Reunion

January 2, 2006

It is a cold December night, with a chill in the air and dense fog all around. My vision is clouded, the shapes around me indistinct, as if my brain is reluctant to bring the world into focus. A door looms up ahead, defiant of the blur that surrounds me; I stand frozen before it, unable to push my way in. A furtive glance through a curtained window reveals little: like the current contents of my mind, I see a vast emptiness in a cramped corridor.

I have not known what to expect from the upcoming evening, of friends long forgotten, companions not seen or heard from. “Has it really been five years?” my brain screams at me. It just doesn’t seem possible. I retreat into my more comfortable denial, of mischief done a half-decade back, seemingly only yesterday. Yet here I stand outside, in a foggy driveway, before a stubbornly clear door that beckons me in, five years hence. I am frozen between the contradictions of the vast amount of time it represents to my short life, and the immediacy of my memories that defies that gap. I submit to the reality, that five full years have past since that fateful day in 2001, when I walked out beyond those imposing gates that had sheltered me for over seven years, and had enclosed my home.

I have vague expectations, of people to be met, of occasions to reminisce overdue, and of a hundred broken promises of ‘keeping in touch’ to be renewed. Yet as I lay my hand on the doorknob, cold as it is to my tentative touch, my mind abandons all preconceptions, and I have no idea of what lays ahead for the next few minutes of greetings.

Reluctantly I close the door behind me, which had, only a few short seconds before, served as my sole bulwark against the unknown, now acts to cut short any thoughts of retreat. I peer forward, nervous of the first encounter. The unmistakable sounds of Dosco’s reveling in joyful reunion filter around the blind corner, down the corridor, and into my fast warming heart. A solitary figure stands at the far corner, under the illumination of a single light, intent on a conversation with his phone. He turns… his eyes flare up; I see the quick reconciliation, the merging of the figure of a boy, etched five years ago into his mind’s eye, with the image of (I hope) the young man that stands before him.

A smile splits his face.

“Dude!”

The phone forgotten, the quick calculations of the brain complete, a long hug is exchanged. Ever so macho, but unashamedly glad.

It has been too long.

Walking into the living room, my step light, my eyes eager, I stand for a moment gathering in the faces, duplicating the calculations I had so recently observed in another. Each one reminds me of a moment, of anger, of laughter. I am late. Some would have remembered to expect that, in tribute to the days when such things were known of all those you lived with, you ate with, you played with. A chasm exists in the long history of our knowledge of each other. There was a time we were aware of all of the annoying idiosyncrasies of our roommates. Now we remain wary, unsure of the breadth of that void, of the depth of change the short years would have wrought on us.

Each memory has a person attached, and is thus rekindled in this coming together of its members. We are united into a brotherhood with bonds far greater than those of steel; our memories tie us together even when names and details remain forgotten. An absent participant will chance upon some fragment of the story, from some forgotten recess of his mind, while innocuously working at his desk, or buying clothes at a store. A smile will break free, or an unexplained laugh, confusing those around him. A rueful shake of the head and he moves on, providing a mildly apologetic look to the bewildered passers-by.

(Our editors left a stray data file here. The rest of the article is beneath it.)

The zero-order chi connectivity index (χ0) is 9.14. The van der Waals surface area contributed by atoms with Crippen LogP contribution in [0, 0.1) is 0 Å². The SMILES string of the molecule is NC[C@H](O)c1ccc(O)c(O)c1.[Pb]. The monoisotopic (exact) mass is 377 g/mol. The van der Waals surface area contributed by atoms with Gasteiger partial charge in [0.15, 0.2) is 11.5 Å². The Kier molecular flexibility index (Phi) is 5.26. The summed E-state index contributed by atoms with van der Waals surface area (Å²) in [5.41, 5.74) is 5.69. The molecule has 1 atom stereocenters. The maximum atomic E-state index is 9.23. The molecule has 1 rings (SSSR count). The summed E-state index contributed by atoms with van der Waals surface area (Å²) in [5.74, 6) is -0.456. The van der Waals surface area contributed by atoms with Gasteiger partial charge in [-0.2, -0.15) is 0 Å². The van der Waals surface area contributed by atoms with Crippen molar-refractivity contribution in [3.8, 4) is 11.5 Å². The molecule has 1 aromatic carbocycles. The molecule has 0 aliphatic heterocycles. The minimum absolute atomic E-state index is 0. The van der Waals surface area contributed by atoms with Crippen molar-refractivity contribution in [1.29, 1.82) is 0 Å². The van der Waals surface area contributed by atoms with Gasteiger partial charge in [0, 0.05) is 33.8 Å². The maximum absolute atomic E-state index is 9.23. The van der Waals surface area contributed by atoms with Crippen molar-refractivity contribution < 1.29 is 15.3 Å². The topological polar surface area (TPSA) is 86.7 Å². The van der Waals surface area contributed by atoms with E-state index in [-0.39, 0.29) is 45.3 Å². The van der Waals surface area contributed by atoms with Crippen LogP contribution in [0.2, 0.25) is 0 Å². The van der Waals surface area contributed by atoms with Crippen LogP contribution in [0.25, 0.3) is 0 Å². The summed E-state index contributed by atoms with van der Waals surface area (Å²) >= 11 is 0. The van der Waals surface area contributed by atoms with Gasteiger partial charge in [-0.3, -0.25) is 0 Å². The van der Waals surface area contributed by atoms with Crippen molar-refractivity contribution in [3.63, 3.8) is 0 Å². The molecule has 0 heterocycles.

The memory remains, revived and alive.

Yet here, we now stand sharing in our past, and a present still being forged. Everyone describes a beginning, a new job, a move to a new city, country, continent. “I’m going to begin working in a Bank” seems to be a popular reply. Rejoice you fine institutions of finance and money, while you still remain free of this group of louts that I once knew. They shall infest you shortly.

I jest. Fine futures have been forged. Some promising ones, lost. Advice, a mainstay of young professionals everywhere, seems here to flourish unnaturally. It is given, received and cheerfully regurgitated (with careful additions, of course) in subsequent conversations. The weighty wisdom of some twenty-two years backs this deluge of opinions, and is treated accordingly.

The evening fast approaches the enjoyable stage of the ‘three-drink-minimum’. Everyone seems to have complied, some more so than others. Warm, fuzzy, fraternal feelings seem thick in the air, a nearly palpable sensation of joy as the discomfort of early meetings dissolves into the relief of our discovery that while we are all changed, we remain the same. Yet the gathering remains incomplete; too many are missing, the current of their lives carrying them to places beyond our reach. We miss them, from the moment of short disappointment when we walk in and note their absence, to the bitter-sweet farewell at the end when we remember them with regret. Regret that they did not enjoy in this night of reunion, this vital renewal of commitment to all things Dosco. But there will be other reunions, other opportunities and occasions for catching-up with lost friends, and dissapearing acquaintances.

Till then all I can say is farewell. And keep in touch.

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